One of the main benefits of AMD's Radeon R9 Fury and R9 Fury X cards is their use of High Bandwidth Memory (HBM), and thanks to AMD's relationship with SK Hynix, AMD has 'priority access' to HBM2, according to WCCFTech.
HBM2 is going to be limited in supply at first, the same problems associated with HBM1 right now, and with NVIDIA set to use HBM2 on their upcoming 16nm-based Pascal architecture, AMD will have the one-up on its competitor. AMD should be able to secure most of the HBM2 produced at the time, which is exactly the position AMD wants to be in, come 2016.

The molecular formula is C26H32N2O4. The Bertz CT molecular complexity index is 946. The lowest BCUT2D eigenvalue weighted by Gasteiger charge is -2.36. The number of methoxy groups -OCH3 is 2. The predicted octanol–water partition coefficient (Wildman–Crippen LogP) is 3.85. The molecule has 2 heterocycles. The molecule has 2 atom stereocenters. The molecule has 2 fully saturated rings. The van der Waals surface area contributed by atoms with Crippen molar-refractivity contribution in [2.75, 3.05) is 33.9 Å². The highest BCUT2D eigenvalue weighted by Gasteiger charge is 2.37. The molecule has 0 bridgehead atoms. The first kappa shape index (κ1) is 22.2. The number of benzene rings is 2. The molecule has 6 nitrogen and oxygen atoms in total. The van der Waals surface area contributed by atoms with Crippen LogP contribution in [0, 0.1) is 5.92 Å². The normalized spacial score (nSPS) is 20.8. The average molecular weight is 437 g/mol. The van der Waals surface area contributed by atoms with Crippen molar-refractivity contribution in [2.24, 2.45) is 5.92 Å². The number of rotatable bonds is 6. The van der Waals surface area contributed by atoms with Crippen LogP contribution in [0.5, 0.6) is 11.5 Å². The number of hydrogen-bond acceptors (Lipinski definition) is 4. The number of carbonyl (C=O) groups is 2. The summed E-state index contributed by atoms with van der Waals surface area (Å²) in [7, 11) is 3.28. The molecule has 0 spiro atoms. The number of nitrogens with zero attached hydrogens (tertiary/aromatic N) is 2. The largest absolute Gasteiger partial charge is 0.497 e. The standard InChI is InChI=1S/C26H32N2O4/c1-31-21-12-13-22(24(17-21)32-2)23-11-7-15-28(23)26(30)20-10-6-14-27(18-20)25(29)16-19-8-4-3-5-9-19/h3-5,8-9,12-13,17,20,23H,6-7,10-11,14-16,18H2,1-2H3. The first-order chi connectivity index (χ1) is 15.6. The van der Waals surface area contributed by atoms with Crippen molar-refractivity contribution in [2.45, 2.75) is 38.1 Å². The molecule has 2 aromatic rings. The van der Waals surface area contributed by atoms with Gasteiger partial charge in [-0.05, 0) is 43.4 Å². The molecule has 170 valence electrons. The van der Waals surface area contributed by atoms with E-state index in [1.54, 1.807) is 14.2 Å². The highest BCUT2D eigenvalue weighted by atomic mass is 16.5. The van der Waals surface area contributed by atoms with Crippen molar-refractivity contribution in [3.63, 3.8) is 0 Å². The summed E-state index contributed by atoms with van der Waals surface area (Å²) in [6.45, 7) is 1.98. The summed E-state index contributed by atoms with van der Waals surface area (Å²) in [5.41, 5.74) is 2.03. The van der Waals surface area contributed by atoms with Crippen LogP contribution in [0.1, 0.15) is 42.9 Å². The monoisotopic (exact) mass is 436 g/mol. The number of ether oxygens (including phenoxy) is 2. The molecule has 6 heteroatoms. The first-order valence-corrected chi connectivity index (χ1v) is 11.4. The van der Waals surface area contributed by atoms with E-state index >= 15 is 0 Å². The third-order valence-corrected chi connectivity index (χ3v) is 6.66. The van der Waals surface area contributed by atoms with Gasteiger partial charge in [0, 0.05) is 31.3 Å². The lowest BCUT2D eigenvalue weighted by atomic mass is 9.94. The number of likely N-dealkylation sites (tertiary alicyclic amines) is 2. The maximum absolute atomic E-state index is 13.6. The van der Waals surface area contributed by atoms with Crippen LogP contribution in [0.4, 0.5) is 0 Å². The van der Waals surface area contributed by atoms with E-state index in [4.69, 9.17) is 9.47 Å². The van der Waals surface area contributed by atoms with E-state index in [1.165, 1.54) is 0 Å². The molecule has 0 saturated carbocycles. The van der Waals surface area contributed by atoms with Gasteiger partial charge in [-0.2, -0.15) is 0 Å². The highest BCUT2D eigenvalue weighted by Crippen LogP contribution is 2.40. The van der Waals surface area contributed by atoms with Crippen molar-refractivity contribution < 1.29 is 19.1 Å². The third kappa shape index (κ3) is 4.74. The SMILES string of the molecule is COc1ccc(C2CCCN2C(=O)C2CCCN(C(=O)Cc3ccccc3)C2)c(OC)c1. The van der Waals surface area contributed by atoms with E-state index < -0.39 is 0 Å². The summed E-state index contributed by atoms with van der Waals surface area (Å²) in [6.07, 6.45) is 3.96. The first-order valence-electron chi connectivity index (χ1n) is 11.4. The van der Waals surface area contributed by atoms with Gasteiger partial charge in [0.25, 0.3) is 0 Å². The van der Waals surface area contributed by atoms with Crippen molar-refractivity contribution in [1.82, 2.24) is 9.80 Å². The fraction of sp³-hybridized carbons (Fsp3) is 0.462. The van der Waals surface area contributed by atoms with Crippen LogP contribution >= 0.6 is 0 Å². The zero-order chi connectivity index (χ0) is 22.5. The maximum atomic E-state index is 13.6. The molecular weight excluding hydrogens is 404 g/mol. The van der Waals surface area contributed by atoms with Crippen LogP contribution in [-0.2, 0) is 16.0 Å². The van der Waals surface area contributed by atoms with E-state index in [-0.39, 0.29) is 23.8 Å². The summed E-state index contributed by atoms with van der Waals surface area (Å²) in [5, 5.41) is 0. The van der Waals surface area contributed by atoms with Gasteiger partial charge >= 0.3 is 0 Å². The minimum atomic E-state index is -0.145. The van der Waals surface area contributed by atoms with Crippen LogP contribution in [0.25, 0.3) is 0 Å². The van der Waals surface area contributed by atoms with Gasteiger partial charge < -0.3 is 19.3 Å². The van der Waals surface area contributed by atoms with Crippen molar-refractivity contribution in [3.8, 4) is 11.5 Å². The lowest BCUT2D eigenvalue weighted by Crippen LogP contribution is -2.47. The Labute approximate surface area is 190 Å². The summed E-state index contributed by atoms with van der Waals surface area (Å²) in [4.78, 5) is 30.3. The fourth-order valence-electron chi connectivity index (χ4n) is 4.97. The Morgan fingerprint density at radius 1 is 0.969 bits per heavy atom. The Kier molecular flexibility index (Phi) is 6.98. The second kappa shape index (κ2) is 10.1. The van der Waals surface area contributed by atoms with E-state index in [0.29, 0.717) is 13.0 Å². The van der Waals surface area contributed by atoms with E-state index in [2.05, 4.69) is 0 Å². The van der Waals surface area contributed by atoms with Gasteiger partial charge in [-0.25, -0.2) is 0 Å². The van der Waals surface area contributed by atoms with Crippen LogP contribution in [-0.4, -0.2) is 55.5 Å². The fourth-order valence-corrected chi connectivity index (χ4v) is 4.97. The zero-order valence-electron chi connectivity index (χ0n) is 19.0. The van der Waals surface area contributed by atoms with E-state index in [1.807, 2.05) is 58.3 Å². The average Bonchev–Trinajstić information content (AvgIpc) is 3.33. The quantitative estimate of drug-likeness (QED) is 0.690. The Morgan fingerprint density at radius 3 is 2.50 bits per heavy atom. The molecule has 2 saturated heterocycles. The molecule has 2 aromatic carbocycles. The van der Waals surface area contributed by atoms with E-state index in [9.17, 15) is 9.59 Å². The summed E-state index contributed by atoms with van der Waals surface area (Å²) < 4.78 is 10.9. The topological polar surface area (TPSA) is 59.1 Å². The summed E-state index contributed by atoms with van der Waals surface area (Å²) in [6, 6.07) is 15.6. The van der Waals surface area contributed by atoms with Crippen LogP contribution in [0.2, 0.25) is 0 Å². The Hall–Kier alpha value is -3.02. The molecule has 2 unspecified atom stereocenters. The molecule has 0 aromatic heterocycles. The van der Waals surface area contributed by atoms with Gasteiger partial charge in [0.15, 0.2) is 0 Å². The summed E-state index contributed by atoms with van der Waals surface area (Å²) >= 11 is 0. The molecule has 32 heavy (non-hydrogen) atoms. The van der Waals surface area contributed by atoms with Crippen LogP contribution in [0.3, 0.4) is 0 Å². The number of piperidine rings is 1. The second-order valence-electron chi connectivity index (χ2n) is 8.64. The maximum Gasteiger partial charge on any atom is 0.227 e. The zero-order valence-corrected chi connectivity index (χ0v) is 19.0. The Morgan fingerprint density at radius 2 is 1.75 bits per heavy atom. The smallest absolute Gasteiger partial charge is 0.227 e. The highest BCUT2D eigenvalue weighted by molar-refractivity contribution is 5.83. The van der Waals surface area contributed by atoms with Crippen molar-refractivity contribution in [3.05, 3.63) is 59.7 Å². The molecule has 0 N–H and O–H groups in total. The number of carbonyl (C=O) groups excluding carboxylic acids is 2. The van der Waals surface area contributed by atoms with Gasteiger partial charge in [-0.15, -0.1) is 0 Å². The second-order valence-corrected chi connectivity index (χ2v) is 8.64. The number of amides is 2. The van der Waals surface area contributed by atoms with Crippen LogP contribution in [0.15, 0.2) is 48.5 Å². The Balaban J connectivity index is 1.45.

If this is true, it is going to force NVIDIA into a corner. NVIDIA needs to jump to HBM2 with its shift to 16nm, and its first GPU based on the Pascal architecture. But, if NVIDIA finds it hard to secure HBM2 because AMD has 'priority access' to the first batches of the super-fast VRAM, this could cause a big issue for NVIDIA's next-gen cards. HBM2 is expected to drive memory bandwidth to 1TB/sec, up from the 512GB/sec possible on the Fury X, and 334GB/sec on the GTX 980 Ti.